Housebuilders worried that glitch in Future Homes Standard software will mar roll-out of energy efficiency standard

Housebuilders have hit out at the government after software failures meant firms couldn’t properly respond to a consultation on the Future Homes Standard, forcing  officials to issue an emergency fix and prompting a last-minute delay.

The Department for Levelling Up, Housing and Communities (DLUHC) this week said that consultations on the Future Homes and Buildings Standards and new Home Energy Model (HEM) designed to underpin it had been extended from the original closing date of March 6 to March 27.

In a “clarification note” published by the department, it said the delay was because it was “aware of certain aspects of these consultations which are causing confusion or concern”. A separate explanation, contained in the consultation page itself makes clear the delay is due to “an issue with the consultation version Home Energy Model software that informs responses to the Future Homes and Buildings Standards consultation”.

Green homes shutterstock

The Future Homes Standard (FHS) is being brought in to ensure all new build homes are “zero carbon ready” from 2025.

HEM is new software which has been designed to replace the longstanding SAP software used to calculate the designed energy performance of a building based on a range of assumptions – and is to be used to calculate a building’s performance against the FHS.

>> See also What the Future Homes Standard means for net zero

>> See also Government must provide more clarity on the Future Homes Standard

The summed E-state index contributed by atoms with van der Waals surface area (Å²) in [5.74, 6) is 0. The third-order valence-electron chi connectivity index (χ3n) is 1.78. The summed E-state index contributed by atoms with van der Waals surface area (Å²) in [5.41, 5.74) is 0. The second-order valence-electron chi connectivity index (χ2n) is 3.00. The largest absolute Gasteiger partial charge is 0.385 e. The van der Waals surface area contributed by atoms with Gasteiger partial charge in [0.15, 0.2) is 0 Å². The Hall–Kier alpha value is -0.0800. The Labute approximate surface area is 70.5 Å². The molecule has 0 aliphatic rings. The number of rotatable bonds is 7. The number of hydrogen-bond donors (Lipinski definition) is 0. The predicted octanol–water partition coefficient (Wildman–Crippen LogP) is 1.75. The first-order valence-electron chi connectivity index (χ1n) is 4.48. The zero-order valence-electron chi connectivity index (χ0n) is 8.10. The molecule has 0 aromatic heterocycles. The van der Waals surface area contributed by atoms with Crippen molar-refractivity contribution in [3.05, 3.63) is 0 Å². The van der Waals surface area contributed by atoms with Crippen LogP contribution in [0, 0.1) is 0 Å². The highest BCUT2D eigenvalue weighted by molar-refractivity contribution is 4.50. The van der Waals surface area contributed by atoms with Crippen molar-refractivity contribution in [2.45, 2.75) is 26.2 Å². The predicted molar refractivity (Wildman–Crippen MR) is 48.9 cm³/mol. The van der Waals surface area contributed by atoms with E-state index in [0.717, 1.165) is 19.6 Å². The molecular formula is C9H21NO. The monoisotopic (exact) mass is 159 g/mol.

Housing Today understands the problem with the version of HEM consulted on, which related to how heat pumps were accounted for in the software, meant it was impossible to demonstrate compliance with the FHS using buildable specifications from a range of house types – including homes with Solar PV on the roof and a heat pump, but where the PV panels weren’t south-facing.

The explanation on the consultation page says: “We have recently been made aware of an issue with the consultation version Home Energy Model software, which was affecting the modelled solar PV yield if solar panels were not facing south”. While the explanation says the department has issued a fix for the problem, housebuilders are understood to be concerned that the problems with the software are more wide-ranging.

A more detailed explanation of the issues facing housebuilders responding to the consultation, provided by the Future Homes Hub, makes clear that the software model appears to be frequently requiring “significantly more area of PV”, leaving them with insufficient roof space to accommodate it, and that the heat pumps included in the model did not have the ability to modulate their output.

The department is now calling for respondents to its consultations to resubmit their responses, where necessary, by the new deadline.

One industry source said there was now concern that the longer term fix to the HEM software model could take anything up to two years, giving the potential to delay implementation of the Future Homes Standard.

Steve Turner, executive director at the Home Builders Federation, said the industry remained committed to implementing the Future Homes Standard, but that the government had to play its part by providing “the necessary guidance and modelling tools”.

He said: “The new standards require fundamental changes to how we deliver new homes and the industry urgently needs certainty to be able to plan ahead. The confusion and difficulties being experienced with the new Home Energy Model are frustrating and we hope that the extension to the consultation has allowed Government to make the necessary changes and prevent any further delays.”